Duchess of Bedford House TRM Co Ltd v Campden Hill Gate Ltd [2023] EWCA Civ 1470

12 Dec 2023

The facts

The appellants were underlessees of flats in a mansion block in Holland Park (“the Block”). They appealed against a declaration that they did not have a right to park on a private road adjacent to their Block. The Respondent was the head lessee of the neighbouring block of flats and the private roads pursuant to a headlease having been granted in 1969. The freehold of the whole estate was held by a third party.

In 1969 the residents of the Block had a settled practice of parking on the private road. The headlease reserved to the freeholder “… easements, quasi-easements and rights belonging to or enjoyed by any adjoining or neighbouring premises“. In 1974, the freeholder granted a 99-year headlease of the Block to a third party. A carve-out clause excluded from the 1974 lease “liberties, privileges, easements, rights or advantages…over land forming part of the freeholder’s estate…except those now subsisting or which might restrict or prejudicially affect the future rebuilding alteration or development or redevelopment thereof or of any other adjoining or neighbouring property.” The case concerned whether the practice of parking was converted into a legal easement on the grant of the leases.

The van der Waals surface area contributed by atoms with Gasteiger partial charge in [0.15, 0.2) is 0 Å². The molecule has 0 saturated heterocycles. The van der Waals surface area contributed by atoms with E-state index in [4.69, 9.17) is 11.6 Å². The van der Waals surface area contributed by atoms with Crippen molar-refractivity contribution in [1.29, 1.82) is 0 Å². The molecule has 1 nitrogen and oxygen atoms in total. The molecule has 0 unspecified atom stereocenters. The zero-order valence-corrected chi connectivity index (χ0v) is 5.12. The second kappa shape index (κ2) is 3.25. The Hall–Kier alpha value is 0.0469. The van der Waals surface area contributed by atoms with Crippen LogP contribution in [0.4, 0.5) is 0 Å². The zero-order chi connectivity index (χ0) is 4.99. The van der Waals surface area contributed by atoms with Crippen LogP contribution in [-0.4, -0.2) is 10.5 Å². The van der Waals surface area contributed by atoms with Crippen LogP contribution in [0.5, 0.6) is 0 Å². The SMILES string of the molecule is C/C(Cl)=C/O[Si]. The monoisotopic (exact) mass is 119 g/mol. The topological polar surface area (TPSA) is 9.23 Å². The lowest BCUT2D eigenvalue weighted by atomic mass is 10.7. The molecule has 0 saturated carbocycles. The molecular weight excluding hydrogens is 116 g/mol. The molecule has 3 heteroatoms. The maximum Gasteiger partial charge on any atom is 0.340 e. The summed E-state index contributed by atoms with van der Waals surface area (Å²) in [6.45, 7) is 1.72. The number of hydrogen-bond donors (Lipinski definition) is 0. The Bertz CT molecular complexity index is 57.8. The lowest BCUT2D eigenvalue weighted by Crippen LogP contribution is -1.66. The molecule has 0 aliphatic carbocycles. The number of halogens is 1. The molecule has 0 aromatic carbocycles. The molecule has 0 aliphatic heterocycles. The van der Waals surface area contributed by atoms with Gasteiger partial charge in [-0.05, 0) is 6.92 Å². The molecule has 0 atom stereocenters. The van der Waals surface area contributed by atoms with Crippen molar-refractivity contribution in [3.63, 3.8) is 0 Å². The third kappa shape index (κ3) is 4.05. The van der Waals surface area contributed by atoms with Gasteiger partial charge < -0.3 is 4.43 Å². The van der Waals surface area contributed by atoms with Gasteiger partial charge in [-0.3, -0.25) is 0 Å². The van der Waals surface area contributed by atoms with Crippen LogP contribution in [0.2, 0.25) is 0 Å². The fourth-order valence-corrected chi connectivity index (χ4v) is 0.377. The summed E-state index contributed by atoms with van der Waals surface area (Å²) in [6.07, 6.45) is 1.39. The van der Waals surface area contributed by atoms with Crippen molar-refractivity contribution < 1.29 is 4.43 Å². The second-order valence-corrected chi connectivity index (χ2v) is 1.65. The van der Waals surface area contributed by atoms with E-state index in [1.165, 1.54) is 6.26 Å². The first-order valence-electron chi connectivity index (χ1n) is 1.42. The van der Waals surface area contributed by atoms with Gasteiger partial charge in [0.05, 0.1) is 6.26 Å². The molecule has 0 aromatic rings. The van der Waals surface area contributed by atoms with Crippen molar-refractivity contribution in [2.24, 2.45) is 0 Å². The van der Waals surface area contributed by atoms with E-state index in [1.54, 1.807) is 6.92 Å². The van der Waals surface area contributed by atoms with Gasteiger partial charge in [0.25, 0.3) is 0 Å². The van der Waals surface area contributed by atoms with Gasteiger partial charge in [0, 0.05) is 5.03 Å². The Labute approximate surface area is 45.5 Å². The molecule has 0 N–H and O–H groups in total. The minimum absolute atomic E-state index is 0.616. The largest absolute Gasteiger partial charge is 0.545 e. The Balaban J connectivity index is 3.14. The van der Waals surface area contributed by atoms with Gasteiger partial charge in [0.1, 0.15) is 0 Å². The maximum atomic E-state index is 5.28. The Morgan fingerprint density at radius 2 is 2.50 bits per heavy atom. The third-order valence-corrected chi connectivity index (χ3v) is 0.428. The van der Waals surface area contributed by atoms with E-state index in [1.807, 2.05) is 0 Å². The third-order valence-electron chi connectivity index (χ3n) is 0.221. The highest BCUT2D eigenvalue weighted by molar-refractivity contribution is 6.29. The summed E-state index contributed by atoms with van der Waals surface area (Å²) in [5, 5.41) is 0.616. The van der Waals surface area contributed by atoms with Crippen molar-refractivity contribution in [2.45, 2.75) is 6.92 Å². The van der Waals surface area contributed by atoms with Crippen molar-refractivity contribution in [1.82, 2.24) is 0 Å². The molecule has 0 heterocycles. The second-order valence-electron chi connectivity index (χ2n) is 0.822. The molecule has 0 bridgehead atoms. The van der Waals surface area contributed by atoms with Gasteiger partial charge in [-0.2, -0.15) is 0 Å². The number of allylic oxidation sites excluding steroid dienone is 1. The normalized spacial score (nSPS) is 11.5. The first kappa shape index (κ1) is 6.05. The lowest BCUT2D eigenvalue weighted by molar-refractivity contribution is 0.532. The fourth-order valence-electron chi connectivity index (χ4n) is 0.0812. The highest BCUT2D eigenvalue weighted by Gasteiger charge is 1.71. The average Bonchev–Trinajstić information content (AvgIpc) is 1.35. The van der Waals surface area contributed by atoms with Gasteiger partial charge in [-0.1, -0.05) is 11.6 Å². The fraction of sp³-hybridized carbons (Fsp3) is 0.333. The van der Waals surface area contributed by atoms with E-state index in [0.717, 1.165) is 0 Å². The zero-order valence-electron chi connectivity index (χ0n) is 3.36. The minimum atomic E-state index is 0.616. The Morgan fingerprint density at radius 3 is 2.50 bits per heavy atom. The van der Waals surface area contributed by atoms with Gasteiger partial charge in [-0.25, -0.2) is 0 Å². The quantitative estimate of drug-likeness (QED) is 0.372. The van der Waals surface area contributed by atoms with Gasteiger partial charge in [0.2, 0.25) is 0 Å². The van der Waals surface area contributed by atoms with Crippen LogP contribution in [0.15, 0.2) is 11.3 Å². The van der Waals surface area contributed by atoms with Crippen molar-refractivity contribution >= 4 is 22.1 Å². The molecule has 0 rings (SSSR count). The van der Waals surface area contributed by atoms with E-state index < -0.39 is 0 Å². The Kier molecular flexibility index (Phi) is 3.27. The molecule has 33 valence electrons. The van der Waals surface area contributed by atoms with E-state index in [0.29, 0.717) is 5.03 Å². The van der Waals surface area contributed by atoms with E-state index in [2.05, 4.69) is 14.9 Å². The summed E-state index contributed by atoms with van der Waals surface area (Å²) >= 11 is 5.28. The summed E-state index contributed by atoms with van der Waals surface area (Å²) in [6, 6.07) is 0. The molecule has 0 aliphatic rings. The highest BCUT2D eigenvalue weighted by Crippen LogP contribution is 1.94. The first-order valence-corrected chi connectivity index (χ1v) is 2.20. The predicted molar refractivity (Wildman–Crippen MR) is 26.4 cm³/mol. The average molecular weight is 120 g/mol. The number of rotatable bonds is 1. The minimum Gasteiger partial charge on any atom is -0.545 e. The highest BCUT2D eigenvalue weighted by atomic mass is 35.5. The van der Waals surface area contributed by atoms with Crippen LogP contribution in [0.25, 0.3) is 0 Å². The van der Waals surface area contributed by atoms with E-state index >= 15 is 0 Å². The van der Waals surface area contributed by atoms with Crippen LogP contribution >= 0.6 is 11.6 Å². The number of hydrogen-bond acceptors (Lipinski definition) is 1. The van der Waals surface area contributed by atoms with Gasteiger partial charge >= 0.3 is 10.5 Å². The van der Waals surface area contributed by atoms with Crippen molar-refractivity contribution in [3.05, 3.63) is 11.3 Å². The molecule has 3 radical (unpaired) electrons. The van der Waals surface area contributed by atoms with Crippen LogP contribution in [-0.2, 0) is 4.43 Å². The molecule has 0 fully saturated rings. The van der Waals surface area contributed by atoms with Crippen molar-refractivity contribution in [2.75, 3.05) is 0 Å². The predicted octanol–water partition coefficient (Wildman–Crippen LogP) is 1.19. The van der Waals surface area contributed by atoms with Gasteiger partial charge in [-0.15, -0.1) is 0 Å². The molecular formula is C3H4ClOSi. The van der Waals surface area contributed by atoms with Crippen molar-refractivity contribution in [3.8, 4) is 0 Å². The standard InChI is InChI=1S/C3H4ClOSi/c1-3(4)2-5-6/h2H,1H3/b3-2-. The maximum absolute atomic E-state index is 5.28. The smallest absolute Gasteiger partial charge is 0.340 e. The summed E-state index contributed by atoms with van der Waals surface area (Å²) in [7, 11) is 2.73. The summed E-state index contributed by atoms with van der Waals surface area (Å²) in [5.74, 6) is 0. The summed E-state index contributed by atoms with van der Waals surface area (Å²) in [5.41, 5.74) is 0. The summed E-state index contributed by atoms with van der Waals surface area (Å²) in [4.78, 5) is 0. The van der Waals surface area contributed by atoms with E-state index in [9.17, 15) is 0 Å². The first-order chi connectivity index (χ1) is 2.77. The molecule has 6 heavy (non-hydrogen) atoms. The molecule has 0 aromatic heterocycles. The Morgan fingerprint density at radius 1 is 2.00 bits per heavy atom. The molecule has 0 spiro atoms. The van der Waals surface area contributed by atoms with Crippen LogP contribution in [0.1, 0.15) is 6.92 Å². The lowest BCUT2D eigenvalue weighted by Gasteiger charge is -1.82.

The Court Appeal

The Court of Appeal held that although the 1974 carve-out clause was not elegantly drafted, the headlease had been made between sophisticated, commercial parties advised by experienced professionals; the carve-out clause was a compromise between their competing interests. The two limbs of the clause (the first ending with the words “now subsisting” and the second beginning with the words “which might restrict”) were not disjunctive and were different in nature.  It followed that the subsisting rights were conveyed by the headlease; the carve-out clause only operated to exclude the creation of new rights where such new rights might so restrict or prejudicially affect future rebuilding. A realistic approach had to be taken to that question: the second limb was not intended to capture any form of rebuilding or alteration that might occur during the term of the headlease; rather, the possibility of any future alteration or development had to be grounded in reality.

Turning to the 1969 headlease, it reserved various rights to the freeholder, including “all other easements, quasi-easements and rights belonging to or enjoyed by any adjoining or neighbouring premises”. That wording was sufficiently wide as to include a de facto right in the sense of a settled practice which was converted into a legal right on the reservation. As the right was communal and related to the block as a whole, it was not necessary to establish that every resident parked on the road, only a substantial number of those tenants who owned cars.

On the proper interpretation of the two leases, the residents had a right to park on a private road outside their flats.


The case is essential reading when considering how ‘rights’ are converted to easements upon a transfer, the operation of section 62 of the Law of Property Act 1925 and the how to approach the construction of lease clauses that, on their face, do make little sense.

Article by Lina Mattsson


Lina Mattsson

Call: 2010


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